Obese people also have double the risk of cataracts. A cataract is a clouding of
the eye's natural lens, which lies behind the iris and the pupil, and is linked
to one in four cases of sight loss in the over-75s. Obesity also significantly
increases the risk of Type 2 Diabetes, which can cause Diabetic retinopathy
or nerve disease.
The risk of sight loss through Diabetes is particularly high in ethnic
minorities. People from Asian, African and Caribbean backgrounds are four to
five times more likely to develop Diabetes and related sight loss.
There is also a link between being severely overweight and glaucoma, caused by
pressure within the eye.
Eye health consultant Barbara McLaughlan, who wrote the RNIB report, said:
"Sight is the sense we most fear losing, but most people don't do nearly enough
to look after their eyes.
"To safeguard sight, we recommend people maintain a healthy weight, eat lots of
fresh fruit and vegetables, take exercise to improve general health, don't smoke
and most importantly have regular eye tests.
"Many thousands of people lose their sight each year through conditions that
could have been treated if picked up early enough through an eye test."
Vitamins A, C and E help prevent damage to cells in the eyes. Foods rich in these
vitamins include oranges, kiwi fruit and dark leafy vegetables.
Omega-3 fatty acids, found in fish like salmon and trout as well as nuts such as walnuts, also aid eye health.
Click here to read about a scientific breakthrough that can achieve weight loss by reversing Insulin Resistance, a key underlying cause of obesity.
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The elevated blood sugar
condition caused by Insulin Resistance and known as Pre-Diabetes should trigger
testing for heart disease, says a new report.
Researchers from the Centers for Disease Control and Prevention (CDC) in Washington DC found that, compared with people who have normal blood glucose levels, those with Pre-Diabetes had more risk factors for heart disease such as high blood pressure, high cholesterol levels and obesity
Pre-Diabetes occurs when blood sugar levels are higher than normal but not high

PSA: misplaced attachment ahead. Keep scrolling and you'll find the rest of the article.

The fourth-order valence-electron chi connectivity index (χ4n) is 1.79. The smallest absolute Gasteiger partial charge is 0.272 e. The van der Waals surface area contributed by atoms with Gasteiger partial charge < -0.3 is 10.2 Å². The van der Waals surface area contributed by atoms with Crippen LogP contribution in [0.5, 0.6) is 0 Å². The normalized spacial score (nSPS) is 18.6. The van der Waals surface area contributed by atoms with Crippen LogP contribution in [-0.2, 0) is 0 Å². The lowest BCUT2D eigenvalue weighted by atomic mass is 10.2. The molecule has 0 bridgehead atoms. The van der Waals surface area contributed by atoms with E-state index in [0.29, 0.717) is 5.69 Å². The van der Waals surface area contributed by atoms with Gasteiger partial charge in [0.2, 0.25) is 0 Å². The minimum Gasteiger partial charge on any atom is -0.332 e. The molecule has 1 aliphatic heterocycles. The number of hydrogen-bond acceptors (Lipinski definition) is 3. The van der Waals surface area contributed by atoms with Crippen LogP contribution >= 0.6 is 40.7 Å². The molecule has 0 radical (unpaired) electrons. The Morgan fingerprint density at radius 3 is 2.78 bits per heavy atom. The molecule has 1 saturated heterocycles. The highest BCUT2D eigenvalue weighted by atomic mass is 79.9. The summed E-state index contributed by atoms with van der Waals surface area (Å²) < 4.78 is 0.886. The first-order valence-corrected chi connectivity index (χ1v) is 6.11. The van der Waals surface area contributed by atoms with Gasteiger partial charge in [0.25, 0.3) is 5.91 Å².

enough for a diagnosis of Type 2 Diabetes. Blood sugar levels between 100 -125
milligrams per deciliter (mg/dL) after an overnight fast qualify for a diagnosis
of Pre-Diabetes, with Type 2 Diabetes kicking in at 126 mg/dL and above.
It's possible to reverse Insulin Resistance and Pre-Diabetes by losing weight
via a balanced, nutritious diet and regular exercise. But if neglected,
Pre-Diabetes may lead to Type 2 Diabetes, which can only be managed for the rest
of a person's life and may require extra injections of insulin. Type 2 Diabetes
is a severely increased risk factor for blindness, amputation and kidney
disease, as well as a heart attack or stroke.
Approximately 41 million Americans of both sexes have Pre-Diabetes and risk
progressing to Type 2 Diabetes.
A diagnosis of Pre-Diabetes necessitates testing for heart disease and vice
versa, said Michael Engelgau, acting director of the CDC's Division of Diabetes
Classic heart disease symptoms like high cholesterol and and high blood pressure
are often present when someone has Pre-Diabetes. Similarly, when a person is
diagnosed with heart disease, the doctor should also check for Pre-Diabetes, he
Click here to read about a ground-breaking system that can help reverse
Pre-Diabetes before this condition has a chance to develop into irreversible
Type 2 Diabetes.
Myth: Zero Content On Food Labels Regarding Trans-Fat Really
Means Zero Content
No, it doesn't. If an item of food has less than 0.5 of a gram of unhealthy trans-fat per
serving, a label can say it contains 0 trans-fat.
Look for tell-tale words like "hydrogenated" or "partially hydrogenated"
vegetable oil in the list of ingredients.
Although manufacturers are now obliged by law to list trans-fat content, some
won't be listing it on their products for a while. That's because the Federal
Drug Administration has allowed certain companies to use up their old labels
without the trans-fat listing before switching to the new ones with the listing.
Plus, some of the products with the new labels won't appear on supermarket
shelves until products with the old labels have been sold.
If you really want to avoid trans-fat, a move to Denmark could be an option. In
2003, it became the only country to effectively outlaw the fat by passing a law
that made it illegal for any food to contain more than 2% of trans-fat.
Q. Which Causes The Greater Risk of Stroke – Metabolic Syndrome or Type 2
Metabolic Syndrome is a cluster of increased risk factors for cardiovascular
disease. The condition is characterized by having at least three of the